Our College ICT Strategic Plan outlines the provision of a secure and integrated student information system that provides access to student learning information throughout a student’s life at the school, including learning pathways, assessment, reporting and data on student wellbeing. A recent review led to the development of a strategic intent that supports the internal business drivers and demands from external influences, but also sees us aim to increase the knowledge we have of our students, to increase the level of communication between home and school and to gain efficiencies by reducing the overall complexity of our systems and processes.

This has meant us adopting a new Learning Management System (LMS) for 2018. Our LMS evaluation and selection process took place over a twelve-month period (yes you read that right) and involved five major steps: needs analysis, requirements definition, product evaluation, staff consultation and product selection.

The market is saturated with different products including Schoolbox, Canvas, Schoology, Edumate, Moodle & SEQTA. We have decided to go with SEQTA.

All staff across our College had the opportunity to view a demonstration of different platforms on multiple occasions. This followed by opportunities to provide feedback that has informed the process at different levels. Although this is a time consuming process, involving staff in the evaluation process results in them having greater ownership of the resulting decision. No matter how much you communicate and consult however, you will still have some staff who are critical of the process. Identifying and engaging with critical staff and having them involved right from the outset is something I would definitely advocate for those going down a similar path.

These platforms often promote conformity and tie you to a single way of doing things. This is problematic considering that my modus operandi is to promote bottom-up innovation and to encourage people to use the tools and resources that work best for them. That being said, I think there is a nice middle ground when an LMS provides a central repository for attendance, welfare, analytics & continuous reporting, but doesn’t require the use of the course creation modules.

For those going down a similar path I have included below a copy of our LMS Research Timeline and proposed implementation plan for our preferred platform SEQTA.

Reach out for a discussion if you are doing something similar.

Finding Joy

Life is full of challenges and adversity. Obstacles and tragedy can seem overwhelmingly unfair. We lose loved ones; we deal with unexpectedness and become grim acquaintances with grief. Often this requires a self-explanation like “everything happens for a reason.” I have used this platitude myself recently as a way of explaining away the mysteries of life.

The impact of losing people close to you creates a deep sadness. The raw emotions of despair and compassion filter through acknowledgement of the pain. Introspection at times like this can leave you wondering about life’s purpose. During these moments, I have come to realize that life in and of itself has no inherent purpose. You have to find your own purpose. This acknowledgment empowers resilience. You realize that nothing lasts forever and that often the greatest moments come after the dark. Kahlil Gibran captures this in saying that “the deeper sorrow carves into our being the more joy we can contain.”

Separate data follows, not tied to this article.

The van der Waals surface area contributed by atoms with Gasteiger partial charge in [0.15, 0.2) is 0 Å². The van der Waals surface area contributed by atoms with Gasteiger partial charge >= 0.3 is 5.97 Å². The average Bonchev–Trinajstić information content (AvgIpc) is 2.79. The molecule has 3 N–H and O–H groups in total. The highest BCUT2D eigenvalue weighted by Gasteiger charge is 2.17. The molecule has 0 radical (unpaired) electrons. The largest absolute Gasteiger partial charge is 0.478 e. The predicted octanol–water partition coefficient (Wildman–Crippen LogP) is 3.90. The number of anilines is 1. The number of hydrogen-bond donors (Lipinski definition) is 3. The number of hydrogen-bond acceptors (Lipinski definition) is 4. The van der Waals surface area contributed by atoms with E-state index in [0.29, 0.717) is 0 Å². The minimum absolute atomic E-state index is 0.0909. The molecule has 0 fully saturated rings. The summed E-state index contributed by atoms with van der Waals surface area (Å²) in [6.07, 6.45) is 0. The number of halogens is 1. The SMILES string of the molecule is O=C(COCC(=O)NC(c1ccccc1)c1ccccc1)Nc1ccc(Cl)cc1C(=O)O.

Sheryl Sandberg’s new book, Option B, explores adversity and the concept of post-traumatic growth. Post-traumatic growth is a change of perspective in finding greater meaning in life and a stronger sense of purpose rooted in something of significance. After tragedy, some find this in work or family, some in religion, and others through athletic endeavours. Finding this purpose creates joy. Paying attention to moments of joy takes effort however, because we focus on the negatives more than the positives. This is our built-in negativity bias. Yet negativity bias is not real. Your thoughts are only what you decide to believe in and continually reinforce in your mind.

Last Friday we received news that Lainey Carr had lost her battle with cancer. Lainey was our first administration assistant at our Centre for Learning, Research and Innovation.

Lainey brought joy and positivity to everything that she did. Lainey didn’t dwell on the negative, even towards the end. Thinking of Lainey today I am imagining her saying something along the lines of “Today is a wonderful day – find joy in what you do and live life in the present.”

Building Capital

The French sociologist Pierre Bourdieu identifies cultural capital as the assets an individual possesses in terms of financial and social resources, in conjunction with an individual’s knowledge, status and formal qualifications.

Professional capital is defined by Hargreaves and Fullan as a function of human capital (the talent of individuals); social capital (the collaborative power of the group); and decisional capital (the wisdom and expertise to make sound judgments about learners).

Professional capital is essentially about the growth and development of the people within a school. In The Principal: Three Keys to Maximizing Impact, Fullan suggests we need to “reposition the role of the principal as overall instructional leader.” I argue that it cannot just be the principal; it needs to be all leaders across a school – a united team focused on leading learning for teachers and students.

The question “how do you ensure accountability?” then becomes “how do we create the right conditions for all staff to grow and develop?” This necessitates a shift away from measuring, supervising and evaluating teachers to a more trusting and collaborative approach focused on growth and development.

Call it naïve optimism but I firmly believe that if you invest in capacity building or in the growing of capital, people will automatically become more accountable. Firstly to themselves and their own learning, but also to their peers, their students and their workplace.